Though she lived in Denver, Colorado, and Baltimore, Maryland, for brief periods growing up, Marilyn returned to Evansville and attended Reitz Memorial High School for two years. Like Helen, Marilyn loved to dance, so when she heard kids at Bosse got to dance at lunch, she had to go herself. After graduating from Bosse, she earned a bachelor’s degree in education from DePauw University in Greencastle, Indiana. Once her children started school, Marilyn became a substitute teacher with the Evansville Vanderburgh School Corp.

Growing up, Raisor remembers family dinner every night, and she and her siblings were not allowed to watch TV until they finished their homework. That said, all gathered in Robert and Marilyn’s bedroom to watch The Beatles make their first performance before American audiences on “The Ed Sullivan Show” in February 1964. The family often took road trips, driving all night to reach Fort Lauderdale, Florida.

Aspiring for her children to succeed in life, Janet says her mother often told her and her siblings that they “had to be able to do something when they got out of college.” Janet, who lives in Evansville, serves as interim foundation director with Ascension St. Vincent. Anne works as an accountant. Before he passed, their brother John was a technology sales executive in Seattle, Washington.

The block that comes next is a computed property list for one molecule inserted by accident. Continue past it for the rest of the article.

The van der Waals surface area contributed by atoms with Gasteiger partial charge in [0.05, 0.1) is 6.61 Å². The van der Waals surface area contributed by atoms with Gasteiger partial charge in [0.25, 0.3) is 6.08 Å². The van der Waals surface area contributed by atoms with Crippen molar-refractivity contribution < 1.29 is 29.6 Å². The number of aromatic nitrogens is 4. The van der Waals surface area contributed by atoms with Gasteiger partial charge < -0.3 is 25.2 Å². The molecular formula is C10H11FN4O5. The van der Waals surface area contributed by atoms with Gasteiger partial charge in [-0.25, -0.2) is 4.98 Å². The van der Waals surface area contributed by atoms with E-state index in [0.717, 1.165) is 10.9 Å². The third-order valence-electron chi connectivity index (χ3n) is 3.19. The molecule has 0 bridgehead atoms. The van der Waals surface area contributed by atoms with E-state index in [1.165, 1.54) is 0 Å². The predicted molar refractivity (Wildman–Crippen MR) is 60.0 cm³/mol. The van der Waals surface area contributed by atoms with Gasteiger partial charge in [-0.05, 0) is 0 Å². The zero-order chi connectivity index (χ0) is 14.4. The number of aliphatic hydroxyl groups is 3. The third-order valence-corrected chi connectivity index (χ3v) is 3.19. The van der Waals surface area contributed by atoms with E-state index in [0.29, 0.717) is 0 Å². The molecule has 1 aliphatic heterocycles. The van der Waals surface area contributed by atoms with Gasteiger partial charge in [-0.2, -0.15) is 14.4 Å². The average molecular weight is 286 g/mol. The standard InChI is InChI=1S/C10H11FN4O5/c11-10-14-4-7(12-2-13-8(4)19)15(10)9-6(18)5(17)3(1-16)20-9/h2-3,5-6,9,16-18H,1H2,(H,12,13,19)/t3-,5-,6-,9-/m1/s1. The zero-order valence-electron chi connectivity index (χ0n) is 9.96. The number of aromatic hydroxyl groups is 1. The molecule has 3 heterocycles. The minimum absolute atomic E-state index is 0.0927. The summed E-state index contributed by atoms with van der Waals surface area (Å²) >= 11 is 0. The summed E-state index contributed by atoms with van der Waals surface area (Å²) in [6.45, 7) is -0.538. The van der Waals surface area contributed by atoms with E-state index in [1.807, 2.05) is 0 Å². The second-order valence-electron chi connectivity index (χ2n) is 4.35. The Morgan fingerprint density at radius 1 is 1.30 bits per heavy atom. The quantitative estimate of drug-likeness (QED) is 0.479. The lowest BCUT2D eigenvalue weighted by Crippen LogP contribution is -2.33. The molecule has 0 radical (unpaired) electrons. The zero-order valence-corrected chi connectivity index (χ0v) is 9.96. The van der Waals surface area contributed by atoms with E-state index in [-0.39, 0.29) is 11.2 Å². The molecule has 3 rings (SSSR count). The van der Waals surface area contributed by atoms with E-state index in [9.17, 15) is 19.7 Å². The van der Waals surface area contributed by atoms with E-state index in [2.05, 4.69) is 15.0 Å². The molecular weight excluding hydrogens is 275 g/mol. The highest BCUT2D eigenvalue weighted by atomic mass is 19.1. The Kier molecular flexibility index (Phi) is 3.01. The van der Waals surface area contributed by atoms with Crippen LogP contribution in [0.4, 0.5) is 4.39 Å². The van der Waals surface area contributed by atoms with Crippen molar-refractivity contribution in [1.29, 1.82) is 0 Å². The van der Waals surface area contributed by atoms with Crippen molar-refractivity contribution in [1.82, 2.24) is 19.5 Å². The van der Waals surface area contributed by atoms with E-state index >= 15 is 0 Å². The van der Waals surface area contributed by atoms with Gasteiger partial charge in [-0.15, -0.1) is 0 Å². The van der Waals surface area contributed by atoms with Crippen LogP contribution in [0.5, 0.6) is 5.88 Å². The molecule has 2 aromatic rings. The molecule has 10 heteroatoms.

When Robert died after 32 years of marriage, Marilyn took his place as president of Building Products Co. She met her second husband, Norbert Stone, while at the mall with mutual friends. They hit it off and married in 1986, moving to Naples, Florida, where their family — which featured Norb’s nine children from his first marriage, including SS&C Technologies founder Bill Stone — often visited. Marilyn and Norb were married for 23 years before he passed away in 2009.

Marilyn has been an avid reader and an excellent bridge player. She often sent her children newspaper article clippings that pertained to their interests and careers. Throughout her life, she traveled with both of her husbands, including a honeymoon in Cuba with Robert.

Anne says her mother “stays positive and never complains with the twists and turns in life.” Following her son John’s path, she has kept up with changing technology.

“She never needed a cell phone, but she did learn how to email,” Anne says.

Jodi Keen
Jodi Keen
Jodi Keen is the managing editor of Evansville Living and Evansville Business magazines.